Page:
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  23. murphey

    murphey Final Approach

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    I teach the Young Eagle ground school (one of the few chapters that has a ground school) and the CAP ground school on occasion - we have a slide that makes it absolutely clear - you want to fly? We make it explicitly clear - may live in Colorado, but we live under Federal law - No drugs, no alcohol. Get busted? Forget about flying, go major in Art History.
     
  24. murphey

    murphey Final Approach

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    I'm a brownie addict, and make homemade brownies for the A&P - the only strange substance is walnuts, by request. I prefer pecans. Childhood allergies and asthma make it impossible for me to go to most concerts these days, 'specially Red Rocks. I get downwind of any type of smoke, I'm outta there - afraid of an asthma attack. With so many allergies (including prescribed drugs and foods) I'm paranoid just to avoid an allergy reaction.

    gadzooks, I'm boring.
     
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  25. steingar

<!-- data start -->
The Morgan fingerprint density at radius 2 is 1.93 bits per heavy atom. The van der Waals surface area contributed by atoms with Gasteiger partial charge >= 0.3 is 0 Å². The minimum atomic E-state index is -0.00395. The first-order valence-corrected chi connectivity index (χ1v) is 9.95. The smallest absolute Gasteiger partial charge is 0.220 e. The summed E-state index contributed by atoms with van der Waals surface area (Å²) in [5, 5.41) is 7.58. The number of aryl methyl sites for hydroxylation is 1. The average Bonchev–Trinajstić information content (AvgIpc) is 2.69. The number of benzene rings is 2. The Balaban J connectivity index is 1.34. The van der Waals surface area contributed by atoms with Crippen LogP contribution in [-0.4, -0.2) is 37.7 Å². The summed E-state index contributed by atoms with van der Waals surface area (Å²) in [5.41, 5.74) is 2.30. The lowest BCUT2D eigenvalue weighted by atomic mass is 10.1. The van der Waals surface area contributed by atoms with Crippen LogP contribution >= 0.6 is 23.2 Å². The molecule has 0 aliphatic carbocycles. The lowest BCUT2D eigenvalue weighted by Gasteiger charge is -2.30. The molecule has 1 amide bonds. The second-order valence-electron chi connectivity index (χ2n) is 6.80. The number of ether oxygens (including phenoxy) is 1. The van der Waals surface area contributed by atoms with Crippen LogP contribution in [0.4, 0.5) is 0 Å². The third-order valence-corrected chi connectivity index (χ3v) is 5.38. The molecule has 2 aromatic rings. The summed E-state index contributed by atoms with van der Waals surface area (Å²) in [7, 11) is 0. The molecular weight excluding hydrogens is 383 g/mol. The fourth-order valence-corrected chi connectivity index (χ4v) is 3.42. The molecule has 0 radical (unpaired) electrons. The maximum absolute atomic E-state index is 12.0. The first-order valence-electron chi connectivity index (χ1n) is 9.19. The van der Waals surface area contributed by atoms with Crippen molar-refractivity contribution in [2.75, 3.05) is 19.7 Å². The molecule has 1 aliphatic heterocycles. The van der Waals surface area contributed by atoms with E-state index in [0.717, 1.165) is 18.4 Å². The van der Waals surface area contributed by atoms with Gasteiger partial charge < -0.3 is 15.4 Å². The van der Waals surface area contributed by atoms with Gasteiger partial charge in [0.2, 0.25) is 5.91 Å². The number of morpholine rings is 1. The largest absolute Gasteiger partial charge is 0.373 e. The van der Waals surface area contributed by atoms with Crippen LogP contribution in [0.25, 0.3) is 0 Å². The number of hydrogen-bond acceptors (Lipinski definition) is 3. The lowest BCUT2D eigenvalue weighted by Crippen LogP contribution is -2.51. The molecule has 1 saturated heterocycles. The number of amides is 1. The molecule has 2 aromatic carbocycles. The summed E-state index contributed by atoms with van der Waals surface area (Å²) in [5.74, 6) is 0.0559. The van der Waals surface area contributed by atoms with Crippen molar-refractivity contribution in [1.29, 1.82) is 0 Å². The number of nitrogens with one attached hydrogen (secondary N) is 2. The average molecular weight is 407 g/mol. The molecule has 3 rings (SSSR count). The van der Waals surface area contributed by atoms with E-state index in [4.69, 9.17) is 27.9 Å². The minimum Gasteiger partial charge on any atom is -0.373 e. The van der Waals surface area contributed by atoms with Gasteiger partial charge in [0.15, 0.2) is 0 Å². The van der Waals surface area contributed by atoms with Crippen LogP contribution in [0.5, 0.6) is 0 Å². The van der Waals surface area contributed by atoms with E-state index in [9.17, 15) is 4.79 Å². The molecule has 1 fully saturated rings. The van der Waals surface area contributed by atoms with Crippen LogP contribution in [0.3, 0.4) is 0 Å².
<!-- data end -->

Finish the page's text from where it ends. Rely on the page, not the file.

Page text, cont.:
steingar Touchdown! Greaser!

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    No sympathy for the FO. He didn't get cocaine in his urine ingesting by accident. Everyone has a story. Time for that guy to find a new line of work.

    I do feel some sympathy for folks addicted to this stuff. Our society treats them like criminals. Whether right or wrong, such treatment isn't deterring anyone from drug use, the problem shave gotten worse, not better. Personally, i think we'd be a lot better off treating the addicted like folks with mental problems. Treatment instead of incarceration. Might not seem fair on the face of it, but I bet we'd get farther than interdiction and incarceration.
     
  26. timwinters

    timwinters Touchdown! Greaser! PoA Supporter

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    You mean, kinda like how we try to punish people out of poverty?
     
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  27. Tantalum

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    Yes, solving addiction and the "opioid epidemic" is a messy one to untangle.

    On the one extreme you imprison these people with draconian sentences... that makes problems worse I believe as there is no real recovery or treatment and these people's lives are typically worse when they get out, so they're even more conducive to go back to drugs. And prison isn't free either; it satisfies our gut instinct of "putting away bad people" but prison's are expensive

    On the other hand is the kumbaya millennial "safe injection sites" were this behavior is entirely destigmatized and all sense of personal responsibility is removed.. maybe diseases like AIDS and others transmittables is curtailed and you remove some crime, which is great, and maybe a step in a right direction, but you don't actually solve the core of the problem.. which is how do you keep people from doing drugs in the first place